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Bad B2B Experience? The “Anti-Customer” Model

Michael Hinshaw | Jun 2, 2016 118 views No Comments

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We spend a lot of time talking about the value of things like customer centricity, transparency and the importance of designing and consistently delivering great customer experiences. Why? Yes, because it’s what we love and are great at… but it’s also that it helps our clients drive greater customer loyalty and revenue because the company understands and better meets customer needs.

This is the heart of customer centricity as a business strategy; the recognition that by putting your customer at the center of your world that you’ll not only better serve them, but that you’ll profit wildly as a result. We believe this is the future of “smart companies.”

These are the firms that embrace the customer centric model, using a blend of digital technology, data and customer understanding to create experiences and relationships with their customers that are so good they won’t even consider a competitor.

Then, you have the anti-customer model.

Virtuous circle or vicious cycle?

There are many “poster children” for the types of organizations that put profits first and customer last (think Valeant and Turing Pharmaceuticals, for example).

But there’s one company in the news that makes these two look like amateurs when it comes delivering a bad customer experience. Last week, Bayer AG (a drug and chemical company, and the makers of Aspirin), announced that it’s made a $62B offer to buy Monsanto, the U.S. crops and seed specialist



Unlike the “virtuous circle” we work to create for customer experience leaders (better experience = greater loyalty = greater value), Monsanto – so reviled that #monsatan is a Twitter hashtag in regular use – has created a “vicious cycle” which not only ignores customer needs, it explicitly exploits them (evil business practices = locked-in customers = greater profit).

Is there any wonder that Bayer stock dropped over 7 percent on news of this deal?

Some companies suck.

I’m not going to go much into this, but suffice to say that not only does Monsanto force farmers to do business with them to do so on Monsanto’s terms, they use a clever combination of chemistry and the law (patents, punitive lawsuits and intimidation, for example) to lock customers into a world where they have few options.

For example, they’ve created genetically modified “suicide seeds” which don’t allow replanting from season to season, so farmers are locked into buying new seeds every year. But should a ‘volunteer’ plant appear, after the farmer stops using these seeds? Gotcha! They’re facing penalties for patent infringement.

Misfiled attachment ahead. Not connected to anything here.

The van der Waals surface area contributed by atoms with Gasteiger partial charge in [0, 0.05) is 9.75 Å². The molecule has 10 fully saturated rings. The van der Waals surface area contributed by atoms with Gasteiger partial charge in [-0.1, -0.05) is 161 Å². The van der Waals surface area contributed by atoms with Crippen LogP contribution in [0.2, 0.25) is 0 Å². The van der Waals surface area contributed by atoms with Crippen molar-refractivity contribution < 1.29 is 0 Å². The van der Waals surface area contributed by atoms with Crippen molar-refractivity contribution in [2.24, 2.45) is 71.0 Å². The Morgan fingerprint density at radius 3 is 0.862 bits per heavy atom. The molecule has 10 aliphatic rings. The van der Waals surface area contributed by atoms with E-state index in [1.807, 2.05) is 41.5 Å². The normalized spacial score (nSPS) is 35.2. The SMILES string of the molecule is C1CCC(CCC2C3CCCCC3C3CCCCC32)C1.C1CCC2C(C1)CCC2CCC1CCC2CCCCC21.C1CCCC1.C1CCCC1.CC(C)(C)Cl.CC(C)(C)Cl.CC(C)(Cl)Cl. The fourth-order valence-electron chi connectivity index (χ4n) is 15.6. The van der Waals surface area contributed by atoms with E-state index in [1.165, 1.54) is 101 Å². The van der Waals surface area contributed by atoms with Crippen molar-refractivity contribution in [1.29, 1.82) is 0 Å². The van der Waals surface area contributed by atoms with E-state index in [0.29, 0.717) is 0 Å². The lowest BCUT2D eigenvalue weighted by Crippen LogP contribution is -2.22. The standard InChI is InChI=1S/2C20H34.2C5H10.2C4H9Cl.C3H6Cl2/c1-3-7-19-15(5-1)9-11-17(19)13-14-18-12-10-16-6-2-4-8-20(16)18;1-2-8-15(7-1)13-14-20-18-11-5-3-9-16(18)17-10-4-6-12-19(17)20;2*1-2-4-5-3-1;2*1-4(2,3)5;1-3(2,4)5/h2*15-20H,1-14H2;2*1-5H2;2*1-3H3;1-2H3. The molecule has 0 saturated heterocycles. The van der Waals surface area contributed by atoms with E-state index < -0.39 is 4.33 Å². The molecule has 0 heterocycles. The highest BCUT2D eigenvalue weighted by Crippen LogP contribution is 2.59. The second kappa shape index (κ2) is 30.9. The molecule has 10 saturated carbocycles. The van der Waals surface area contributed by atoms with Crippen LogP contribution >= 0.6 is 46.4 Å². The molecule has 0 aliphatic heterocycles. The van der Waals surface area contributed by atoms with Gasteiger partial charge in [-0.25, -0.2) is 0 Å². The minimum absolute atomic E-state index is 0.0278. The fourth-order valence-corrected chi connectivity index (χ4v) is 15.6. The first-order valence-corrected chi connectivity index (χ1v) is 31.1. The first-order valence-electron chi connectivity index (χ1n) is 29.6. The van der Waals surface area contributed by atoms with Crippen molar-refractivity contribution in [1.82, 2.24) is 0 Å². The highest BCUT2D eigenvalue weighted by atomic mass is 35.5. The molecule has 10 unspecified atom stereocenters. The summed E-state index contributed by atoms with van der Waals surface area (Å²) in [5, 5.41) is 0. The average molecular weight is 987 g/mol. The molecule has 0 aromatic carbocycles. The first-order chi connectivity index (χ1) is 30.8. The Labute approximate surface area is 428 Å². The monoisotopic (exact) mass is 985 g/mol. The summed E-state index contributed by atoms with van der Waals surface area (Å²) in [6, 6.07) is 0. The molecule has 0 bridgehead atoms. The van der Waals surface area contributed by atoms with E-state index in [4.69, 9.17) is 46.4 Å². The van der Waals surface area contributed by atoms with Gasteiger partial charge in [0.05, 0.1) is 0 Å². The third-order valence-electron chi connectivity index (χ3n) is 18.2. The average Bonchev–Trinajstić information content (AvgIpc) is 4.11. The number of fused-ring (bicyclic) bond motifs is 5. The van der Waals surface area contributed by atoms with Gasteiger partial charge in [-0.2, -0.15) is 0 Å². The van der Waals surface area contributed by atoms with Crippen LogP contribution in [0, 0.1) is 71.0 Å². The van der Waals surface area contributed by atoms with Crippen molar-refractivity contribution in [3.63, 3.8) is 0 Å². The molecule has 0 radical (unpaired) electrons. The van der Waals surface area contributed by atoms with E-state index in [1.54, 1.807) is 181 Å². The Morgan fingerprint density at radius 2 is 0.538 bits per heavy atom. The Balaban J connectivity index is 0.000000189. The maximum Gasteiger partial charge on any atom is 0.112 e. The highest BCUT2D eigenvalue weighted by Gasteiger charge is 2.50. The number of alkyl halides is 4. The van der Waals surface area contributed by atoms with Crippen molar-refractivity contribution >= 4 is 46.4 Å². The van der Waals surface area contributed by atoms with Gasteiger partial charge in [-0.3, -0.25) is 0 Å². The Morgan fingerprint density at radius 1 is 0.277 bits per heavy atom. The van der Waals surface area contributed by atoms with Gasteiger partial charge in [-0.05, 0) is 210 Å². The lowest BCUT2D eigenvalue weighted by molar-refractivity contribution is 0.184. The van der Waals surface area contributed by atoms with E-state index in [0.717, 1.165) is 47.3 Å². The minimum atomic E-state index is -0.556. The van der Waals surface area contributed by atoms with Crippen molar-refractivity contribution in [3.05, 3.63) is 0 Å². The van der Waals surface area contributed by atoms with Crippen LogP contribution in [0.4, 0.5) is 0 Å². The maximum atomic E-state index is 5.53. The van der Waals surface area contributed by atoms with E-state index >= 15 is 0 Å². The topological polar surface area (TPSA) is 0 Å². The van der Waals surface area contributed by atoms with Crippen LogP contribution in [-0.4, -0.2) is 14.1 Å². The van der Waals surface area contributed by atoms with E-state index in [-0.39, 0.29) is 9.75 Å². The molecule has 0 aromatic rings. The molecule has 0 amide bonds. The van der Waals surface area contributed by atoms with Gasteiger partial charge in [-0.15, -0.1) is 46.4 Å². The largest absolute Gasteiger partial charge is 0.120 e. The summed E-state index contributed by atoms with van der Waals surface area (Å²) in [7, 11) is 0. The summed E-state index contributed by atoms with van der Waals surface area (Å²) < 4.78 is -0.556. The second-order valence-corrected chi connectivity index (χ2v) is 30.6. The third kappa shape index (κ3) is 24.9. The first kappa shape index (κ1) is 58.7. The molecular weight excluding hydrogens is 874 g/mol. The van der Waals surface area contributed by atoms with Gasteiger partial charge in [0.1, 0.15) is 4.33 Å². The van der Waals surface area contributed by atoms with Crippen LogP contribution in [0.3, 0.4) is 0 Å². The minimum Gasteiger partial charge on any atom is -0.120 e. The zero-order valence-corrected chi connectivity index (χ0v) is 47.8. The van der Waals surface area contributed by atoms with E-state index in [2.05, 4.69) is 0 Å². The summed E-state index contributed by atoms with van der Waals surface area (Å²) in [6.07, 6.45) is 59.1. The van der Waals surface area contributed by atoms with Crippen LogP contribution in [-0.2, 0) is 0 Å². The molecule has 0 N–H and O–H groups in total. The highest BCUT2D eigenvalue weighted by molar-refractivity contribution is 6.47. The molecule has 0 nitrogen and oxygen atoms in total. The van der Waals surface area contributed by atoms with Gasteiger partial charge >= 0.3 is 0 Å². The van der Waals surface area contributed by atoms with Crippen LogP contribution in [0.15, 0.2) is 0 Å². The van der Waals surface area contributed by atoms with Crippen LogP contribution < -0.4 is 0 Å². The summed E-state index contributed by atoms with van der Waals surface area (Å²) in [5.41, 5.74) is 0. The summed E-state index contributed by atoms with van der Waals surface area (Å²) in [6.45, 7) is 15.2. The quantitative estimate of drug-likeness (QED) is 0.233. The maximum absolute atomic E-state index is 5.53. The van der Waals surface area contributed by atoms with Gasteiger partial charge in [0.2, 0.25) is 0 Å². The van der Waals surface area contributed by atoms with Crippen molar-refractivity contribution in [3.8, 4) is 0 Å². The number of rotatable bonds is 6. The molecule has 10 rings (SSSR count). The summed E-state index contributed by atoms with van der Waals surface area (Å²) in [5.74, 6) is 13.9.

And by cleverly architecting these GMO seeds to work with Monsanto’s other products, farmers are further locked into buying all their inputs – seeds, fertilizer, pesticides and herbicides – from a single company.

Sadly, there are still many “anti-customer” companies like Monsanto.

These are companies that put profits ahead of people, and embrace the overlord theory of business strategy: Tightly control your customers and your products, and lock them in not with great service but with legal straightjackets, punitive policies and financial dis-incentives that leave customers feeling trapped and angry.

The future of business has no room for the Monsanto’s of the world.

Rumor has it that Bayer plans to change the Monsanto name if the deal goes through. Sorry, but that’s not going to cut it. But change the way Monsanto does business? Now you’re talking – that’s the road to a brighter future for customers and shareholders.

This brighter future – the one we see – is a place where smart, customer centric companies spend their talent, resources and energy understanding what their customers need, coming up with unique and innovative ways to give it them, and using the data they gather about their customers to make customers lives better. And we see these companies profiting wildly as a result.

So, unless Bayer radically changes the business practices of Monsanto, competitors who recognize the value of embracing and supporting their customers will, eventually, come along. And when they do, Monsanto customers will flee with the speed of the newly emancipated leaving them and their anti-customer policies behind.

It may take five, ten, or even fifteen years – history shows that despots of every stripe (political or corporate) cling to power through every means and for as long as possible. But eventually, they’ll be smothered by smarter, more customer-centric competition and the growing demands of their ever-smarter customers, until finally they just… wither away.

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